The table below shows the results.
From what we saw above, we already knew that the 50 PB was not a good indicator of success, and this table reflects this. As usual, we can see that each of the individual 50 splits are good indicators of final times. In order to drill a bit deeper than previous analyses, I’ve looked at all three groups to determine the best 50. In this case we can see that it’s the third 50. This is a slight difference from the women’s race when the best indicator was the 4th 50.
Here’s the graph when we group by the third 50.
Here we can clearly see that on average, each group used an Fading Profile, with the top 8 being slightly faster for the 2nd, 3rd and 4th 50s. We can see that this is an event where the 1st 50 really isn’t that important.
Now we’ll drill down a bit deeper and try to figure out why Chad Le Clos is the best of the best. For reference purposes, the fastest 8 were also the Olympic finalists. This first graph shows the raw 50 splits for the top 8 swimmers.
Once again, we see an almost identical first 100, with the fun not starting until the 3rd 50 when different strategies were employed. Even then, it all came down to the last 50. We have 2 Finishing profiles (Le Clos and Chen) and only one Dying profile (Stjepanovic). The rest were Fading profiles. If you remember the race, it came down to Le Clos passing and just beating Phelps by 0.05 seconds, with Matsuda another 0.20 seconds back. The way those three swam the last 100 is quite interesting.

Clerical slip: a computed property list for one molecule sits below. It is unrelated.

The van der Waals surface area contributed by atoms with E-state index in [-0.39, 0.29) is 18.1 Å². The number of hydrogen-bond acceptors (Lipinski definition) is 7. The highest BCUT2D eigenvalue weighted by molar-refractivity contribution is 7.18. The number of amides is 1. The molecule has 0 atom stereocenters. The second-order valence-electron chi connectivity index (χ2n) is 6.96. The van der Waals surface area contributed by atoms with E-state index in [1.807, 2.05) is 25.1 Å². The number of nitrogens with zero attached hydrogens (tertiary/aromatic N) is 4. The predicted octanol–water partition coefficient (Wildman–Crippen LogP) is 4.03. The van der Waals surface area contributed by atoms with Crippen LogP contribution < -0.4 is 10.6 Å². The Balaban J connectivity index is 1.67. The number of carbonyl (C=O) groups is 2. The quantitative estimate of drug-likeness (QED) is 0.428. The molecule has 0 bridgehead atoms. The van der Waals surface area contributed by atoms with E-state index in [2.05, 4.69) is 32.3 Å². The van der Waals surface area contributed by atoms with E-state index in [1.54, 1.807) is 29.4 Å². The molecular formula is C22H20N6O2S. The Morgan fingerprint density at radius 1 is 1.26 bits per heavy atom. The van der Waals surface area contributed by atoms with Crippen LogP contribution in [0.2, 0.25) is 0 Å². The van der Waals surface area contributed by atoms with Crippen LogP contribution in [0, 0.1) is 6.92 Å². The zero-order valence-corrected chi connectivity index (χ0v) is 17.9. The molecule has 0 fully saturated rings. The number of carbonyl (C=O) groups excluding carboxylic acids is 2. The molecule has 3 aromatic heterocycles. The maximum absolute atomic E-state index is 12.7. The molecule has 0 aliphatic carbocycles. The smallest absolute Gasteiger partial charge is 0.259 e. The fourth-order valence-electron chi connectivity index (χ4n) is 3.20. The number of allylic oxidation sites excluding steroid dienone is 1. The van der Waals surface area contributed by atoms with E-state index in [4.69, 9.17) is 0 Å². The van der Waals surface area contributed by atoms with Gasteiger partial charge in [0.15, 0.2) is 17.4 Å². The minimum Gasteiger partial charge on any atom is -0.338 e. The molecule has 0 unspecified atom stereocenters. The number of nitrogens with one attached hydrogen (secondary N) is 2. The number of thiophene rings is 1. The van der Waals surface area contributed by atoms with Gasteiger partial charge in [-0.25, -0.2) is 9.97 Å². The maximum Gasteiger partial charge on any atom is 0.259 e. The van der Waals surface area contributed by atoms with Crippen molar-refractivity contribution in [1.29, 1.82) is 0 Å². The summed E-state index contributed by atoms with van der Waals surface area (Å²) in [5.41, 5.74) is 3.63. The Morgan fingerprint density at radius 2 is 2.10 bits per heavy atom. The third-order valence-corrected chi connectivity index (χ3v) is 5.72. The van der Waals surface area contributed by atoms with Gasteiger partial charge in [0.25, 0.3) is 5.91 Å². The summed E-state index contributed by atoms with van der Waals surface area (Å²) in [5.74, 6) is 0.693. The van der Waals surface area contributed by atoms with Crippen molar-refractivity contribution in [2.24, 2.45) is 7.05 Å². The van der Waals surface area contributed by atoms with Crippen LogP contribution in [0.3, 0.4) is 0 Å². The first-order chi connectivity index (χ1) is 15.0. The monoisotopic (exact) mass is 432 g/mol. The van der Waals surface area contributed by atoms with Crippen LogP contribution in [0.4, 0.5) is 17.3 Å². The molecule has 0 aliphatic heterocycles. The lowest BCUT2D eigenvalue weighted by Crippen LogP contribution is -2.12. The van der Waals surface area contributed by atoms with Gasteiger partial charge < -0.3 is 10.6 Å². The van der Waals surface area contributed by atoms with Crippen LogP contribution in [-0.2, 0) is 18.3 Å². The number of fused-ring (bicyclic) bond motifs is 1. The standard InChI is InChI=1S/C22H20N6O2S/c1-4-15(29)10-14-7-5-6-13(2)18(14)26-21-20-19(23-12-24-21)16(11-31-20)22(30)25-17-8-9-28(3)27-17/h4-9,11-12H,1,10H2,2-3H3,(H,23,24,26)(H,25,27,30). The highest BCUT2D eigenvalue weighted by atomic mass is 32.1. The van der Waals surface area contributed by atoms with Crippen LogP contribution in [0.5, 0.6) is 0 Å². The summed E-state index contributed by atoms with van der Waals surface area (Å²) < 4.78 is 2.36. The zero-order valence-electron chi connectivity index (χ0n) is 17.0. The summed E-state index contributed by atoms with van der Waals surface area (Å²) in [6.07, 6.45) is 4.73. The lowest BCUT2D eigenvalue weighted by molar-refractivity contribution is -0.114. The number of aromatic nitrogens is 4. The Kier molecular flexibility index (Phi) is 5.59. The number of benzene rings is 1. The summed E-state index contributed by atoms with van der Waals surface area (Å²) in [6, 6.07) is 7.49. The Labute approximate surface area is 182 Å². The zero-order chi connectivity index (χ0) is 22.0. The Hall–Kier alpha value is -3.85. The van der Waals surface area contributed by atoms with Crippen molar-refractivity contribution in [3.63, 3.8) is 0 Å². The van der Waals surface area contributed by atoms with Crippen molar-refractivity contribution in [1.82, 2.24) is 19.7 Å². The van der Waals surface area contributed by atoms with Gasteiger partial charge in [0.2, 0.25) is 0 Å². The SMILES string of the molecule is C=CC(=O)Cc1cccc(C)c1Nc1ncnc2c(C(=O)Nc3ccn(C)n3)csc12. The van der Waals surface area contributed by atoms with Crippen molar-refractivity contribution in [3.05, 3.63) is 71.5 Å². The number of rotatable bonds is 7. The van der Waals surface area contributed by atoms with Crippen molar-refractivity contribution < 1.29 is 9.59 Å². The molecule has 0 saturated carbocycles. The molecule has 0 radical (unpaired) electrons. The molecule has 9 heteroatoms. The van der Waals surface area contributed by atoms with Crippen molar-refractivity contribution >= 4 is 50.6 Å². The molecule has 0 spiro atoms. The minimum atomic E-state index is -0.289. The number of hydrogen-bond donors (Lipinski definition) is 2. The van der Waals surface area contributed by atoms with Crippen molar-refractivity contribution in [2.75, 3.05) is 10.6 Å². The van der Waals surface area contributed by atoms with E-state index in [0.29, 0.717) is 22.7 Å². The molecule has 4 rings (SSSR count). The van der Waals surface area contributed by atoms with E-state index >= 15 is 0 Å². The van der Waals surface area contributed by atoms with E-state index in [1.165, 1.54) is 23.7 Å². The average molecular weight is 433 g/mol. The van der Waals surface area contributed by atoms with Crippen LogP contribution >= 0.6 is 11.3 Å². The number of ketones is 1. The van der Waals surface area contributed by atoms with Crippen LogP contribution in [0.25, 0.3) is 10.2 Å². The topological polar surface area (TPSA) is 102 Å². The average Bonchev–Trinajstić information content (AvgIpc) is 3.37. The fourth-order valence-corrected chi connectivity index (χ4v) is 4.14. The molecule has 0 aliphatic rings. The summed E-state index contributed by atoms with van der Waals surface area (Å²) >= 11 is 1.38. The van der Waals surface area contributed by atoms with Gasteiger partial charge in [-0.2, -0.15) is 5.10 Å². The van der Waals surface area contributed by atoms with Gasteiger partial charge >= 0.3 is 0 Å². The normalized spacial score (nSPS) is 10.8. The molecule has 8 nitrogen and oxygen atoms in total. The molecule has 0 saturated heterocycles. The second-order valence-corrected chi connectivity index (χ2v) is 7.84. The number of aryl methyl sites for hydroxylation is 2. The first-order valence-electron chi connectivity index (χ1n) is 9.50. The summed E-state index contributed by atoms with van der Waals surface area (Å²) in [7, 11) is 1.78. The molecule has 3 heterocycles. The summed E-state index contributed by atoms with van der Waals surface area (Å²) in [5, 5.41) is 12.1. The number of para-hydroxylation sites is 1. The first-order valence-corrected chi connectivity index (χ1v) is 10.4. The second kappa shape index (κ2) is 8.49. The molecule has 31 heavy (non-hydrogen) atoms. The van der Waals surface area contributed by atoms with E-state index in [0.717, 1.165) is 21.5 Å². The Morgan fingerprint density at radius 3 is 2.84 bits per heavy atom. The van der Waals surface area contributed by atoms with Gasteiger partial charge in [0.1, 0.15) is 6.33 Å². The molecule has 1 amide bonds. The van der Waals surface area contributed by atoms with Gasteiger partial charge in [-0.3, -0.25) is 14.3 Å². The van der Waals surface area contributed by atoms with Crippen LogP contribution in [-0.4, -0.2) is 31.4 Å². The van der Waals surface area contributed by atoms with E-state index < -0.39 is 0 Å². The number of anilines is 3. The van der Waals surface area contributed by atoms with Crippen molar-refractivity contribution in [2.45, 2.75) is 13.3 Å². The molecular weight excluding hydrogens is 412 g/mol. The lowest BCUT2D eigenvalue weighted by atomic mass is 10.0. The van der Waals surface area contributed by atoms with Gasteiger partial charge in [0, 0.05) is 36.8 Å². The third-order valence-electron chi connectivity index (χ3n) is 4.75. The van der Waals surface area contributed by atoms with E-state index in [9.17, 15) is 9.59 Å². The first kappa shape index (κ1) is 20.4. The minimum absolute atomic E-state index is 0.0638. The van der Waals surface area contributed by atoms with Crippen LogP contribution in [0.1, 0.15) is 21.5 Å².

Phelps was more of the aggressor, with a small lead at the 100 and 150, but then tired and had the slowest last 50 of the three. Le Clos, on the other hand, was clearly the slowest of the three at the 150 mark, and then came charging back with the fastest last 50 of the field of 24 by almost a half second. Even then, Phelps might still have won if he had timed the last wall better.
This really shows that both the Fading profile and the Finishing profile are potentially winning profiles.
Just for fun, let’s look at the 50 Offsets for the top 8.
We can see that Le Clos was able to swim the finals with the highest offsets until the last 50: yet another example of how a fast 50 PB can be of benefit in a 200. Phelps also had high offsets compared to the rest of the field.